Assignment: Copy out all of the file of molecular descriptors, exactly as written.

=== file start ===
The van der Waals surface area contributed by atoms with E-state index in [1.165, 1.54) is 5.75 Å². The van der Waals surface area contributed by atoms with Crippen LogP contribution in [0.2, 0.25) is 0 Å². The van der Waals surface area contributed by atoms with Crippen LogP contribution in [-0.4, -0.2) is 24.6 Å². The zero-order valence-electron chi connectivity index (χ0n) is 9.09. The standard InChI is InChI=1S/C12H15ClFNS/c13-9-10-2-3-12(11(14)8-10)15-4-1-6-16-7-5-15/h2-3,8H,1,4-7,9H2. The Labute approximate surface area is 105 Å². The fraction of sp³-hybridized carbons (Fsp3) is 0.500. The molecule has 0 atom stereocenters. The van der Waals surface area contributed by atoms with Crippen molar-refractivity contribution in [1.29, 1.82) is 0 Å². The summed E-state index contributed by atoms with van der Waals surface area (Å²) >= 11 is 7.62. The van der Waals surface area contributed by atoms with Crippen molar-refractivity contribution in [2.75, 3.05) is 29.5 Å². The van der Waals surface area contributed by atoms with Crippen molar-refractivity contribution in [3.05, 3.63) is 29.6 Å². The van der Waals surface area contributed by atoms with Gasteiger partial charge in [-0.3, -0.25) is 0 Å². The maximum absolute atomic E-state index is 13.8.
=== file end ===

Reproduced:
The van der Waals surface area contributed by atoms with E-state index in [1.165, 1.54) is 5.75 Å². The van der Waals surface area contributed by atoms with Crippen LogP contribution in [0.2, 0.25) is 0 Å². The van der Waals surface area contributed by atoms with Crippen LogP contribution in [-0.4, -0.2) is 24.6 Å². The zero-order valence-electron chi connectivity index (χ0n) is 9.09. The standard InChI is InChI=1S/C12H15ClFNS/c13-9-10-2-3-12(11(14)8-10)15-4-1-6-16-7-5-15/h2-3,8H,1,4-7,9H2. The Labute approximate surface area is 105 Å². The fraction of sp³-hybridized carbons (Fsp3) is 0.500. The molecule has 0 atom stereocenters. The van der Waals surface area contributed by atoms with Crippen molar-refractivity contribution in [1.29, 1.82) is 0 Å². The summed E-state index contributed by atoms with van der Waals surface area (Å²) >= 11 is 7.62. The van der Waals surface area contributed by atoms with Crippen molar-refractivity contribution in [2.75, 3.05) is 29.5 Å². The van der Waals surface area contributed by atoms with Crippen molar-refractivity contribution in [3.05, 3.63) is 29.6 Å². The van der Waals surface area contributed by atoms with Gasteiger partial charge in [-0.3, -0.25) is 0 Å². The maximum absolute atomic E-state index is 13.8.